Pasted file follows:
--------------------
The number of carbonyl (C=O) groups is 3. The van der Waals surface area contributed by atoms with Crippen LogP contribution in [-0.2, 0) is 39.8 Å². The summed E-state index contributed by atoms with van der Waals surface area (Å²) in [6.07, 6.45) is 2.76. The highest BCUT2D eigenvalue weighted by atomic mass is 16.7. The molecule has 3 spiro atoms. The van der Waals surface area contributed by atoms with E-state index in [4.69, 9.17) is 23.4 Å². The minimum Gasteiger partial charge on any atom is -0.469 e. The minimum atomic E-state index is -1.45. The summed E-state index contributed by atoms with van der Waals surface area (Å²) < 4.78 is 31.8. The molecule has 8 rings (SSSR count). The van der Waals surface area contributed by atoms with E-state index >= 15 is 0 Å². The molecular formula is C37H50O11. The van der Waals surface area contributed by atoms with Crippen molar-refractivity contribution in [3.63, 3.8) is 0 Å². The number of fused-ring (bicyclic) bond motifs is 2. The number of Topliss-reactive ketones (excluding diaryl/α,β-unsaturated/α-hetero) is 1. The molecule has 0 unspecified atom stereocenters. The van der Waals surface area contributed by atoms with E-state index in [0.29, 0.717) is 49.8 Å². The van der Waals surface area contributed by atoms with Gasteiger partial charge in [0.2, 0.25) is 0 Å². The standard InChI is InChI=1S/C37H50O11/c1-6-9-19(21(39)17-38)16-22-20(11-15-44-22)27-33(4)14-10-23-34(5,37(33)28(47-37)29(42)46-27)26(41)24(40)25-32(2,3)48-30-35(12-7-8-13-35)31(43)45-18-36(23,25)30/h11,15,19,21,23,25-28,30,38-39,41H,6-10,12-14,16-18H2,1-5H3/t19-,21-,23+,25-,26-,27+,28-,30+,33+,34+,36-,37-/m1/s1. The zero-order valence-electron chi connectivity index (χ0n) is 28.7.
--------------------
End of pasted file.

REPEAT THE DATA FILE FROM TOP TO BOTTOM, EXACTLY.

The number of carbonyl (C=O) groups is 3. The van der Waals surface area contributed by atoms with Crippen LogP contribution in [-0.2, 0) is 39.8 Å². The summed E-state index contributed by atoms with van der Waals surface area (Å²) in [6.07, 6.45) is 2.76. The highest BCUT2D eigenvalue weighted by atomic mass is 16.7. The molecule has 3 spiro atoms. The van der Waals surface area contributed by atoms with E-state index in [4.69, 9.17) is 23.4 Å². The minimum Gasteiger partial charge on any atom is -0.469 e. The minimum atomic E-state index is -1.45. The summed E-state index contributed by atoms with van der Waals surface area (Å²) < 4.78 is 31.8. The molecule has 8 rings (SSSR count). The van der Waals surface area contributed by atoms with E-state index >= 15 is 0 Å². The molecular formula is C37H50O11. The van der Waals surface area contributed by atoms with Crippen molar-refractivity contribution in [3.63, 3.8) is 0 Å². The number of fused-ring (bicyclic) bond motifs is 2. The number of Topliss-reactive ketones (excluding diaryl/α,β-unsaturated/α-hetero) is 1. The molecule has 0 unspecified atom stereocenters. The van der Waals surface area contributed by atoms with E-state index in [0.29, 0.717) is 49.8 Å². The van der Waals surface area contributed by atoms with Gasteiger partial charge in [0.2, 0.25) is 0 Å². The standard InChI is InChI=1S/C37H50O11/c1-6-9-19(21(39)17-38)16-22-20(11-15-44-22)27-33(4)14-10-23-34(5,37(33)28(47-37)29(42)46-27)26(41)24(40)25-32(2,3)48-30-35(12-7-8-13-35)31(43)45-18-36(23,25)30/h11,15,19,21,23,25-28,30,38-39,41H,6-10,12-14,16-18H2,1-5H3/t19-,21-,23+,25-,26-,27+,28-,30+,33+,34+,36-,37-/m1/s1. The zero-order valence-electron chi connectivity index (χ0n) is 28.7.